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|Author:||JackCampin [ Sun Jul 08, 2012 6:08 pm ]|
|Post subject:||pole lathes|
Look in the background of this video about the Mollenhauer csakan:
They appear to have two pole lathes. That's really trying for authenticty.
Anybody here used one?
(The csakan doesn't appeal to me at all - has a sound in between a recorder, whistle and transverse flute without the distinctiveness of any of them).
|Author:||Feadoggie [ Mon Jul 09, 2012 2:39 pm ]|
|Post subject:||Re: pole lathes|
The recital is being given at a workshop at the Mollenhauer museum which is part of the Mollenhauer education programs. The pole lathes are used as part of their living history presentations and they do get used in some of their programs evidenced by the photos on the Mollenhauer website.
I have turned spindles using a pole lathe more than forty years ago. It can have a nice rhythm to it. I was going through a low tech hobby phase, back to the earth and all that. It beats using a bow lathe. But if that's what you've got, it'll work. And if that's what you prefer to use, it will do just fine. I vastly prefer the control, power and speed of a modern machine lathe personally.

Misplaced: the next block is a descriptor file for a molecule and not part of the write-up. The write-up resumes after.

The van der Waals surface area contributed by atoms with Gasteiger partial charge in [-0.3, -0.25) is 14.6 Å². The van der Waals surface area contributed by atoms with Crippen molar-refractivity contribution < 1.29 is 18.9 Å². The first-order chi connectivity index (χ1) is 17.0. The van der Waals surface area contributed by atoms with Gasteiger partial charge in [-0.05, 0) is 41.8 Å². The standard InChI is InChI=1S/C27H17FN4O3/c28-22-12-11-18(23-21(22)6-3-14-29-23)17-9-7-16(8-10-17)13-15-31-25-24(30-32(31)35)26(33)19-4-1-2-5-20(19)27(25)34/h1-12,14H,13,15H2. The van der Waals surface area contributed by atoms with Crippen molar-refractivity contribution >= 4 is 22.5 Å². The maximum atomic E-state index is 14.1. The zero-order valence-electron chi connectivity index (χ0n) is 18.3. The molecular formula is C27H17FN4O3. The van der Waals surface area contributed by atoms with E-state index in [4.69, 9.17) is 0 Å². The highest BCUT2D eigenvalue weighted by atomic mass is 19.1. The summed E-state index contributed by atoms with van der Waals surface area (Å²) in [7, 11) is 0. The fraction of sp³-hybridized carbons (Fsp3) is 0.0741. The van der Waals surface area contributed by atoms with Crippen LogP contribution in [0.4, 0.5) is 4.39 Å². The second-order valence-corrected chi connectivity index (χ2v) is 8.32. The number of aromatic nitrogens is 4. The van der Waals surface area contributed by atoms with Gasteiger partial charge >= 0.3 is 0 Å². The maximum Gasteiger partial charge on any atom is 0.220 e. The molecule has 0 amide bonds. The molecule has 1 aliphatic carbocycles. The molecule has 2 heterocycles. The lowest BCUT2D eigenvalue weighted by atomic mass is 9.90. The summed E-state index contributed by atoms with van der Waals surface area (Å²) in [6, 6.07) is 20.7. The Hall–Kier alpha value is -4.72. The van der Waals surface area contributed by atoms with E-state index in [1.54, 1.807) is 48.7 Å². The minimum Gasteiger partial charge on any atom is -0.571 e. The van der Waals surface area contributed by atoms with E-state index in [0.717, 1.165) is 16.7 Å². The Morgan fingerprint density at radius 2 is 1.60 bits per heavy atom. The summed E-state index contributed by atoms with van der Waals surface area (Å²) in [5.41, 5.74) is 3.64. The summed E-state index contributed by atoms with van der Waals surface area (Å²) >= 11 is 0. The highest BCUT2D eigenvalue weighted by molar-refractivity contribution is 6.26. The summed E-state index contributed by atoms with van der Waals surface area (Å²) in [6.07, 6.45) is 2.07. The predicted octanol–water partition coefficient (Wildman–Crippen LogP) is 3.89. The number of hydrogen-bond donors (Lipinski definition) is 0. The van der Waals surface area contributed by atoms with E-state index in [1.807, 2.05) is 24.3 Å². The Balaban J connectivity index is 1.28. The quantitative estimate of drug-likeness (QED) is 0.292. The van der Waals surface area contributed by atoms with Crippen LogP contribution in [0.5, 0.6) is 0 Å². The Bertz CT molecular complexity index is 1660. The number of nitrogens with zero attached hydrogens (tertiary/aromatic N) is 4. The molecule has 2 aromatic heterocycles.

I would still consider using a pole lathe as part of a living history presentation though. It's part of our industrial past and nice to know. A few turners I have met use modern lathe beds, chucks, spurs and tailstocks but still drive them with treadles. Others prefer to make everything themselves and the treadle lathe design seems convenient enough for them. I may still have the drawings and instructions to make one around here some place. But the four lathes in use down in the workshop all draw power from the grid.
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